China’s regulation of so-called “novel food” is changing.
On October 1, 2013 the “Administrative Measures for Safety Review of New Food Materials” (the “New Measures”) will come into force, thus repealing the former 2007 regulation.
The New Measures provide some important modifications to the regulation of this important foodcategory mainly in terms of definitions and procedures; they are also the first regulation passed by the newly-established National Health and Family Planning Commission (NHFPC), which in March 2013 has merged the former Ministry of Health and the National Population and Family Planning Commission.
Novel food – whose official definition under the new regulation becomes “new food material” – includes animals, plants, microorganisms, substances derived from those, food substances whose structure has been altered, new developed food materials which have not been traditionally consumed in China, i.e. have not been produced/sold in the last 30 years and are not included in the Chinese pharmacopeia.
Health food, GMF and food additives are not included.
The New Measures modify the procedure for the safety review of new food materials – which shall have attributes of normal food, comply with nutrition standards, be toxin-free and not cause any acute, sub-acute, chronic disease or hazard. This procedure is crucial as only approved new food materials can be imported, sold or used in food production/process.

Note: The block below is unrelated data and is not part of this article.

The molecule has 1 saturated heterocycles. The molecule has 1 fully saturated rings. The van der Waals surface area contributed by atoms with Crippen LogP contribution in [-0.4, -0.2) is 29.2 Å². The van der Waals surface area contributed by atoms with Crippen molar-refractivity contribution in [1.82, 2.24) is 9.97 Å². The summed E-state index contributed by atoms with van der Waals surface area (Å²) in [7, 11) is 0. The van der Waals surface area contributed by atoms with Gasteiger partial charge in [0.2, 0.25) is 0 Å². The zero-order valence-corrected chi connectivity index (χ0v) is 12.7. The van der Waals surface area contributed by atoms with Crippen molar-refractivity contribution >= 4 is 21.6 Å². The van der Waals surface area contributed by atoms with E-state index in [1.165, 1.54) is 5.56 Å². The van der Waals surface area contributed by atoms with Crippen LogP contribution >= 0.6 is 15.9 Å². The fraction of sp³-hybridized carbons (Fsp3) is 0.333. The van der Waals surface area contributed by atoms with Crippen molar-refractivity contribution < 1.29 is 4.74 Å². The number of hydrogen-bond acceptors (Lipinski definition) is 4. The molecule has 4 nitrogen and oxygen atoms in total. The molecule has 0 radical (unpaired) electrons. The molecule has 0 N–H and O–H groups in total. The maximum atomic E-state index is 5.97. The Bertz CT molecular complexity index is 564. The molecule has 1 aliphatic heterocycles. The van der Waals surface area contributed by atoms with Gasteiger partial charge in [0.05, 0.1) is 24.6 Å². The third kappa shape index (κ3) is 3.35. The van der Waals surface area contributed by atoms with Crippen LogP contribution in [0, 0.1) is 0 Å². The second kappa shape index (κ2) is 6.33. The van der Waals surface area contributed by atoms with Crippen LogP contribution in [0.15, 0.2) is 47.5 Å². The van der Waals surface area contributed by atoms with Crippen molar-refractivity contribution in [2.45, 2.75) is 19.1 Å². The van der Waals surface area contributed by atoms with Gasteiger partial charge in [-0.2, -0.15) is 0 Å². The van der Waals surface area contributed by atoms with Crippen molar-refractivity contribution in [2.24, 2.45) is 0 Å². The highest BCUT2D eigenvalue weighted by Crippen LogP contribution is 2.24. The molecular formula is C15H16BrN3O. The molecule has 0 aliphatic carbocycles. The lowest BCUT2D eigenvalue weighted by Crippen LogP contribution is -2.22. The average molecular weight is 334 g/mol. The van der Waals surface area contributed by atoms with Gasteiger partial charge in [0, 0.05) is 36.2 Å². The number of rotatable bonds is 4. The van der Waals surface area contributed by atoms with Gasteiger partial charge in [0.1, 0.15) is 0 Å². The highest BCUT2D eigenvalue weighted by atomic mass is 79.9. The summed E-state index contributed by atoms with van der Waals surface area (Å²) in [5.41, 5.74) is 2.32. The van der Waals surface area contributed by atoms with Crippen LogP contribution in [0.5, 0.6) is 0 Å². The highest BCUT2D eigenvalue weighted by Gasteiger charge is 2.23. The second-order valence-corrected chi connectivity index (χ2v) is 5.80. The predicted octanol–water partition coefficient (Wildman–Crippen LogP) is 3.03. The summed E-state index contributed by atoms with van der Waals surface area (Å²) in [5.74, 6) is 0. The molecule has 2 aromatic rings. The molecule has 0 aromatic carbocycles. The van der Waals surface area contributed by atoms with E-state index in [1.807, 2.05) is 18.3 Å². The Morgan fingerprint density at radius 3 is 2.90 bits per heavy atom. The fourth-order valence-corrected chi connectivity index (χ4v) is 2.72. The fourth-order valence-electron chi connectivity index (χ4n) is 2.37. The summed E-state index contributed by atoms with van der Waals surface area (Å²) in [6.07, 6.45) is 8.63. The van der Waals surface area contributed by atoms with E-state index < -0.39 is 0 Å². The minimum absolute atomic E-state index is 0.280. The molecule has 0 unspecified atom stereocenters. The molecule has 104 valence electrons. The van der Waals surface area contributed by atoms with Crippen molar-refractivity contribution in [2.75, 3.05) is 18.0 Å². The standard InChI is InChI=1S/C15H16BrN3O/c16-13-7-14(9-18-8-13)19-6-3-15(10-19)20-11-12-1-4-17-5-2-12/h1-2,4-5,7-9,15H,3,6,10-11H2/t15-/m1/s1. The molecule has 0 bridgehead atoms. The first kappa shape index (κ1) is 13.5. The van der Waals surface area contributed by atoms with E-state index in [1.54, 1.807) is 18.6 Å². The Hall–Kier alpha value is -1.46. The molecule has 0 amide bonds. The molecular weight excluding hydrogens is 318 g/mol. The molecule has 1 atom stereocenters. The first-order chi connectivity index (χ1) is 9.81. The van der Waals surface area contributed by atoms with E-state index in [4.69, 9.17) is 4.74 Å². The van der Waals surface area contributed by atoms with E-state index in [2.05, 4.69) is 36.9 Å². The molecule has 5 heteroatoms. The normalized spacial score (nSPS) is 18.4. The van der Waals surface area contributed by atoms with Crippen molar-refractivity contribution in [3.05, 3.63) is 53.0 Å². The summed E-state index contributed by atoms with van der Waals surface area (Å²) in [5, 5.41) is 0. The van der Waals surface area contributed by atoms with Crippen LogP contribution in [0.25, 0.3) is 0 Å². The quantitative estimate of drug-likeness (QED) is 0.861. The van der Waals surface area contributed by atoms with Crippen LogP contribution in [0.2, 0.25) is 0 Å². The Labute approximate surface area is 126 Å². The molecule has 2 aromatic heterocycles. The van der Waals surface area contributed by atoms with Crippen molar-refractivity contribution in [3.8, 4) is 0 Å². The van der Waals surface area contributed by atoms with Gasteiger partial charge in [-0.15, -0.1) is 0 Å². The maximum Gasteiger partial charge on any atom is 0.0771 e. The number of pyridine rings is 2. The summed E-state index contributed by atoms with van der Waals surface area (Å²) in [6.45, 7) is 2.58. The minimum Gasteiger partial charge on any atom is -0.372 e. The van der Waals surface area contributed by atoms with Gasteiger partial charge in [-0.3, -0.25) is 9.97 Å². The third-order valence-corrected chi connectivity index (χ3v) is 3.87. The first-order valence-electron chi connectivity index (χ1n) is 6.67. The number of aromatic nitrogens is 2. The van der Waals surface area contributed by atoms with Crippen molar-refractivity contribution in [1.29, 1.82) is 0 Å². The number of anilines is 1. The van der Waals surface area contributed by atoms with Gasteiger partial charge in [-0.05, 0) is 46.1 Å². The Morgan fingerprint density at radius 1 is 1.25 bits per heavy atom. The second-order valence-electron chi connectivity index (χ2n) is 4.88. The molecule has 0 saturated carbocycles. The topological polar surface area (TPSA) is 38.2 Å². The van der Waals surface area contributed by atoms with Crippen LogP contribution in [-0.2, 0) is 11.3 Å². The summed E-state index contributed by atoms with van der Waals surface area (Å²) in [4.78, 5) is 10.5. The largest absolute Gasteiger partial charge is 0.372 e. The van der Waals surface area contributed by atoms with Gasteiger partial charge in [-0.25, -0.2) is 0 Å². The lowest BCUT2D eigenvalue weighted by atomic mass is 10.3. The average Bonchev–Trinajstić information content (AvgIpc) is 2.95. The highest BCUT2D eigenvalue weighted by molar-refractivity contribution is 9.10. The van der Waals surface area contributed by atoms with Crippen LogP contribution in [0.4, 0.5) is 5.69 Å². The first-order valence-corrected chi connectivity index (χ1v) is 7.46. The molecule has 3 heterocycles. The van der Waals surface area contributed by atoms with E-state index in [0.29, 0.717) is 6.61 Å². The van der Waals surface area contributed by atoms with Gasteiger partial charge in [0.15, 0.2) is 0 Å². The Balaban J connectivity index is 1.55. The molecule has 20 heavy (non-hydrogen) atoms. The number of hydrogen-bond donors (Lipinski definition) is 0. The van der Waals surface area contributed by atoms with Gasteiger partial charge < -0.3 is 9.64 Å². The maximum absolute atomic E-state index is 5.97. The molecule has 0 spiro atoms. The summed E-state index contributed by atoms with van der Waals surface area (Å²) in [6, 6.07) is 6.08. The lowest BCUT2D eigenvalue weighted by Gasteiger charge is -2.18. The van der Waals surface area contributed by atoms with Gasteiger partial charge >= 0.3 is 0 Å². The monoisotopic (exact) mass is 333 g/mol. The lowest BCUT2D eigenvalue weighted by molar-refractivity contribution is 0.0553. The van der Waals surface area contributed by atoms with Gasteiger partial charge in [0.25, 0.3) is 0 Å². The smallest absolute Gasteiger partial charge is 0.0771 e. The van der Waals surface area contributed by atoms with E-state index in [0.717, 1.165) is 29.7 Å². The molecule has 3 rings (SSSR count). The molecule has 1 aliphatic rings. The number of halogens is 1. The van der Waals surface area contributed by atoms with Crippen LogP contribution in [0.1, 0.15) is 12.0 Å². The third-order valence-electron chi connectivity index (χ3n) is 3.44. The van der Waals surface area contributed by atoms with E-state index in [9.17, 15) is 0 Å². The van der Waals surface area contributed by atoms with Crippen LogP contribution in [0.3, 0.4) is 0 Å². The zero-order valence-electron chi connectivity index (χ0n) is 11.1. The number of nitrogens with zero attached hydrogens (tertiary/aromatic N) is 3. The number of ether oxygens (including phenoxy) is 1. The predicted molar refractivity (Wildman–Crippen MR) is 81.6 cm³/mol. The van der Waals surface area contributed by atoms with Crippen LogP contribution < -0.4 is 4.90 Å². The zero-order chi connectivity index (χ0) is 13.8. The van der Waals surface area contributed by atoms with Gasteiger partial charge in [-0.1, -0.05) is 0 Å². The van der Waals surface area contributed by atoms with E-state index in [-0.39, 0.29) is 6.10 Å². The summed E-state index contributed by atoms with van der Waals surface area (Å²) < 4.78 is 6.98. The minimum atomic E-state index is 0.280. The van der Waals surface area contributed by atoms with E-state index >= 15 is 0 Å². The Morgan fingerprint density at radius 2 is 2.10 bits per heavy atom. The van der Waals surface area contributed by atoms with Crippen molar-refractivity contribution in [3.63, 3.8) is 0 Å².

Applicants – producers or importers – need to submit to the NHFPC a dossier including also reports on the production and safety of the products, standards, labels, scientific studies/literature as well as a sample.
The procedure now requires public comments solicitation as well as review by a panel of experts. If necessary, these experts can conduct on-site study/verification, summon the applicant for technical discussions and ask for supplementary material. To improve transparency, experts that conduct onsite verification can not vote for the final safety assessment decision.
If the final food safety evaluation is positive, the new food ingredients are approved and a public notice is issued, which basically acts as a simple standard for such new food material. The procedure can also be terminated if the new food ingredient actually is deemed as ordinary food or equivalent to already approved new food materials. Approvals can anyway be revoked in case of science/technology discoveries questioning its safety.
Very important, the New Measures now allow the applicant to request the NHFPC to keep confidentiality over the submitted documents (making their content not accessible to the public). As new food ingredients are normally the result of years of research and development, some companies choose not to apply for patent and keep them as secret know-how: this provision should reassure applicants that choose this strategy.
Applicants who conceal important information or submit false information/materials are punished with a one-year ban from re-applying for the same new food material.